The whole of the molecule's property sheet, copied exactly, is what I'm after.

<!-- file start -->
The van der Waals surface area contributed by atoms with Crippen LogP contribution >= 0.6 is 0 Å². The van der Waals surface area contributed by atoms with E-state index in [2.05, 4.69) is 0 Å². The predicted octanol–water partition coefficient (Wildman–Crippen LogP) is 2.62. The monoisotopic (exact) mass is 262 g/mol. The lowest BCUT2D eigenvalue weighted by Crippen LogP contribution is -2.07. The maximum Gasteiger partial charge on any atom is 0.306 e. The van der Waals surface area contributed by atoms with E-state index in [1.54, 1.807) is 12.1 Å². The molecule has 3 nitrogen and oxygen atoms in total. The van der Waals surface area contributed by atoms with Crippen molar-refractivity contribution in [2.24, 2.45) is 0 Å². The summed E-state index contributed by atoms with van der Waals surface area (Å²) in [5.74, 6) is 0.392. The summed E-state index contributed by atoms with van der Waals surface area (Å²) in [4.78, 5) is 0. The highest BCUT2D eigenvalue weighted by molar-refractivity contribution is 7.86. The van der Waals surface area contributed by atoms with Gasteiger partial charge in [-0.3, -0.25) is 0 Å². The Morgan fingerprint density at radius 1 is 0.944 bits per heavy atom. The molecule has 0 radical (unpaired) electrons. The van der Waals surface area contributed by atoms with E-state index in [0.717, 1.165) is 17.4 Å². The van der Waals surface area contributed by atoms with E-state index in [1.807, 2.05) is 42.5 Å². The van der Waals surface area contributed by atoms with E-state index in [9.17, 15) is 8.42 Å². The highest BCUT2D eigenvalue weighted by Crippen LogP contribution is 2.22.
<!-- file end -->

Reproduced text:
The van der Waals surface area contributed by atoms with Crippen LogP contribution >= 0.6 is 0 Å². The van der Waals surface area contributed by atoms with E-state index in [2.05, 4.69) is 0 Å². The predicted octanol–water partition coefficient (Wildman–Crippen LogP) is 2.62. The monoisotopic (exact) mass is 262 g/mol. The lowest BCUT2D eigenvalue weighted by Crippen LogP contribution is -2.07. The maximum Gasteiger partial charge on any atom is 0.306 e. The van der Waals surface area contributed by atoms with E-state index in [1.54, 1.807) is 12.1 Å². The molecule has 3 nitrogen and oxygen atoms in total. The van der Waals surface area contributed by atoms with Crippen molar-refractivity contribution in [2.24, 2.45) is 0 Å². The summed E-state index contributed by atoms with van der Waals surface area (Å²) in [5.74, 6) is 0.392. The summed E-state index contributed by atoms with van der Waals surface area (Å²) in [4.78, 5) is 0. The highest BCUT2D eigenvalue weighted by molar-refractivity contribution is 7.86. The van der Waals surface area contributed by atoms with Gasteiger partial charge in [-0.3, -0.25) is 0 Å². The Morgan fingerprint density at radius 1 is 0.944 bits per heavy atom. The molecule has 0 radical (unpaired) electrons. The van der Waals surface area contributed by atoms with E-state index in [0.717, 1.165) is 17.4 Å². The van der Waals surface area contributed by atoms with E-state index in [1.807, 2.05) is 42.5 Å². The van der Waals surface area contributed by atoms with E-state index in [9.17, 15) is 8.42 Å². The highest BCUT2D eigenvalue weighted by Crippen LogP contribution is 2.22.